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Fires, floods and park closures: Due to extreme weather in areas across NSW, some national parks and reserves have been closed for your safety. Click the arrow to find out more information.

 

Sydney Harbour National Park

Important information

Alerts for Sydney Harbour National Park: closed areas

Details

Updated: 22/04/2015 10:44 AM

“There are so many places to walk, swim, tour and sightsee in Sydney Harbour National Park. You'll be almost overwhelmed by the options - right in the heart of Sydney.”

Sydney Harbour National Park protects a number of islands and foreshore areas around one of the world's most famous harbours.  The park is home to superb swimming spots, bushwalking tracks and picnic areas, which offer a huge range of activities that will have you coming back again and again.

See native wildlife living in rare pockets of bushland once common around Sydney, or take a fascinating walk to explore the park's cultural history. You'll see everything from convict-built buildings and military fortifications to Aboriginal sites and a heritage lighthouse. And with the harbour's staggering coastline creating an endless natural lookout, the park's jaw-dropping views simply have to be seen to be believed.

If you're at one of the park's lookouts from June to November, be sure to keep an eye out for whales on their annual migration. To find the perfect whale watching vantage point and to enjoy the annual whale migration, plan your next coastal adventure on the Wild About Whales website.

Highlights
 

Why you should visit

There are many reasons to visit Sydney Harbour Park. Here are a few to begin with:

Diverse landscapes
Immerse yourself in nature at Sydney Harbour National Park. Exploring its varied scenery, you’ll find everything from sandstone cliffs and rocky foreshores to quiet beaches and bushland. Stand beneath gigantic Sydney red gums and Port Jackson figs or absorb the sheer size of the harbour from a headland lookout.

An island paradise
The park protects five historic harbour islands. Discover the rich convict and maritime heritage of Goat Island, along with stunning views from all angles. Why not picnic at Rodd or Shark Island? Set aside for public enjoyment as early as 1879, both offer picnic areas, beaches and paths for you to explore. Head to Clark Island for an Aboriginal cultural experience and enjoy the city lights as you dine on Fort Denison.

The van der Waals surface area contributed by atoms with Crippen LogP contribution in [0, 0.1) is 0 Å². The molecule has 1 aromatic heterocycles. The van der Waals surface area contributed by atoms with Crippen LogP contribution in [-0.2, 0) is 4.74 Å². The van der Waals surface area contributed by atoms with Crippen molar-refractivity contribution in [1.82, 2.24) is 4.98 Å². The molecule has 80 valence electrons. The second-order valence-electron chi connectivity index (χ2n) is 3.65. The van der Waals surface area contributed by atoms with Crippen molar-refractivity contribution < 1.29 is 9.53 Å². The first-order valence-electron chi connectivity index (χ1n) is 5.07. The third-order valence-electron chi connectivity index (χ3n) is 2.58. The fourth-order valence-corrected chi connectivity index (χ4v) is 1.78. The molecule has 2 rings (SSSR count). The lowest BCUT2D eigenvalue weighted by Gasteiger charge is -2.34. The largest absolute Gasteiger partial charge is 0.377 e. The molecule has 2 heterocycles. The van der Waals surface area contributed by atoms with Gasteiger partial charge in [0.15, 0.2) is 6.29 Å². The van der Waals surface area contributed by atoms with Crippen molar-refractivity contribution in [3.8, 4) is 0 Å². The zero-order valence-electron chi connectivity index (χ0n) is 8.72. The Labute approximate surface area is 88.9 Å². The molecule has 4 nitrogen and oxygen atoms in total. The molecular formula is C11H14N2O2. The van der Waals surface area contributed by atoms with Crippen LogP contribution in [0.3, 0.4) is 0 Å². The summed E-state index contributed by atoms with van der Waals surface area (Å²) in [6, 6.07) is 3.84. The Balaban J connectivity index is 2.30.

A world of history
A number of places in the park have strong links to Sydney’s history. You'll find buildings constructed using convict labour, maritime and military fortifications, and the Quarantine Station which once housed new boat arrivals to Sydney, protecting Sydneysiders from infectious disease. You'll also find many Aboriginal sites like rock engravings and middens – examples of an ancient and enduring cultural heritage and a record of the Eora peoples’ connection to Country.

Harbourside recreation
The park’s exceptional landscapes are the perfect setting for fishing, swimming, scuba diving and soaking up the views. Sydney Harbour National Park is beloved by landscape photographers, so why not bring your camera and take a few shots? There are enough picnic spots, walking tracks and heritage sites to keep you coming back again and again.

Native birds and animals
You’ll probably spot at least one of the park’s 150 bird species on your visit, like a white-bellied sea eagle or a new-holand honeyeater. If you’re near Manly, you may be lucky enough to glimpse an endangered little penguins as it is the state’s only known mainland colony. If you happen to see unusual webbed footprints on a beach or shoreline, they may well belong to a native water rat looking for seafood in shallow water close to the shoreline.

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Alerts

closed areas

Bradleys Head Road and Camp Cove carpark closed
Some areas of this park are closed due to dangerous weather conditions for the entire 24 hour period. This closure may be extended and any extension will be posted as soon as possible. Closed areas are:
  • Bradleys Head Road and carpark
  • Camp Cove carpark.